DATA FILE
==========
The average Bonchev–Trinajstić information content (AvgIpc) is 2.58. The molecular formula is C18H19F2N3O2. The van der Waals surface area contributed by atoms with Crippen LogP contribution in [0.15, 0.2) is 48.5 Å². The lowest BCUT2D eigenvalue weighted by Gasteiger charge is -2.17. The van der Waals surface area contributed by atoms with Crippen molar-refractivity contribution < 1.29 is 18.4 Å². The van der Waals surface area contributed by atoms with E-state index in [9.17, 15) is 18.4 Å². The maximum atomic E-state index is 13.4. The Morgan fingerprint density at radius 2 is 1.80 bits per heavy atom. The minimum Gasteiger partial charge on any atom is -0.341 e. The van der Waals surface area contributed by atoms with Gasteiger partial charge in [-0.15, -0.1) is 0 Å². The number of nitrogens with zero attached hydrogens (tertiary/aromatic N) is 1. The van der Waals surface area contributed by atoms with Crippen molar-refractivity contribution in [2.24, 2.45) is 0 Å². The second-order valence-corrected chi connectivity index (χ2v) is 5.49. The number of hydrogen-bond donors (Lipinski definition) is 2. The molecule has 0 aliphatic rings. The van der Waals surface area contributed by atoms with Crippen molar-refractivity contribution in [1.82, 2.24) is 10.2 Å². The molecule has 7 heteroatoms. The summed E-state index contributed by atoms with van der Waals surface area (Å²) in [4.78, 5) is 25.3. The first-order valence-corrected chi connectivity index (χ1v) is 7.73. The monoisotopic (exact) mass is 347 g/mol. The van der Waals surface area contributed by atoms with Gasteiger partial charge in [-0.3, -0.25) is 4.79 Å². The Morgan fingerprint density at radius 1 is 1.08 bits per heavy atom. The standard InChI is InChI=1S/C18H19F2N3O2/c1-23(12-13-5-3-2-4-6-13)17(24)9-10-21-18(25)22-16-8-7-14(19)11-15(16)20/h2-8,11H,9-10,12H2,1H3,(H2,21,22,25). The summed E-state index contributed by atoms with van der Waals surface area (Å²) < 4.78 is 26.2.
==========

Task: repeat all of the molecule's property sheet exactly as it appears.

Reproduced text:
The average Bonchev–Trinajstić information content (AvgIpc) is 2.58. The molecular formula is C18H19F2N3O2. The van der Waals surface area contributed by atoms with Crippen LogP contribution in [0.15, 0.2) is 48.5 Å². The lowest BCUT2D eigenvalue weighted by Gasteiger charge is -2.17. The van der Waals surface area contributed by atoms with Crippen molar-refractivity contribution < 1.29 is 18.4 Å². The van der Waals surface area contributed by atoms with E-state index in [9.17, 15) is 18.4 Å². The maximum atomic E-state index is 13.4. The Morgan fingerprint density at radius 2 is 1.80 bits per heavy atom. The minimum Gasteiger partial charge on any atom is -0.341 e. The van der Waals surface area contributed by atoms with Gasteiger partial charge in [-0.15, -0.1) is 0 Å². The number of nitrogens with zero attached hydrogens (tertiary/aromatic N) is 1. The van der Waals surface area contributed by atoms with Crippen molar-refractivity contribution in [2.24, 2.45) is 0 Å². The second-order valence-corrected chi connectivity index (χ2v) is 5.49. The number of hydrogen-bond donors (Lipinski definition) is 2. The molecule has 0 aliphatic rings. The van der Waals surface area contributed by atoms with Crippen molar-refractivity contribution in [1.82, 2.24) is 10.2 Å². The molecule has 7 heteroatoms. The summed E-state index contributed by atoms with van der Waals surface area (Å²) in [4.78, 5) is 25.3. The first-order valence-corrected chi connectivity index (χ1v) is 7.73. The monoisotopic (exact) mass is 347 g/mol. The van der Waals surface area contributed by atoms with Gasteiger partial charge in [-0.3, -0.25) is 4.79 Å². The Morgan fingerprint density at radius 1 is 1.08 bits per heavy atom. The standard InChI is InChI=1S/C18H19F2N3O2/c1-23(12-13-5-3-2-4-6-13)17(24)9-10-21-18(25)22-16-8-7-14(19)11-15(16)20/h2-8,11H,9-10,12H2,1H3,(H2,21,22,25). The summed E-state index contributed by atoms with van der Waals surface area (Å²) < 4.78 is 26.2.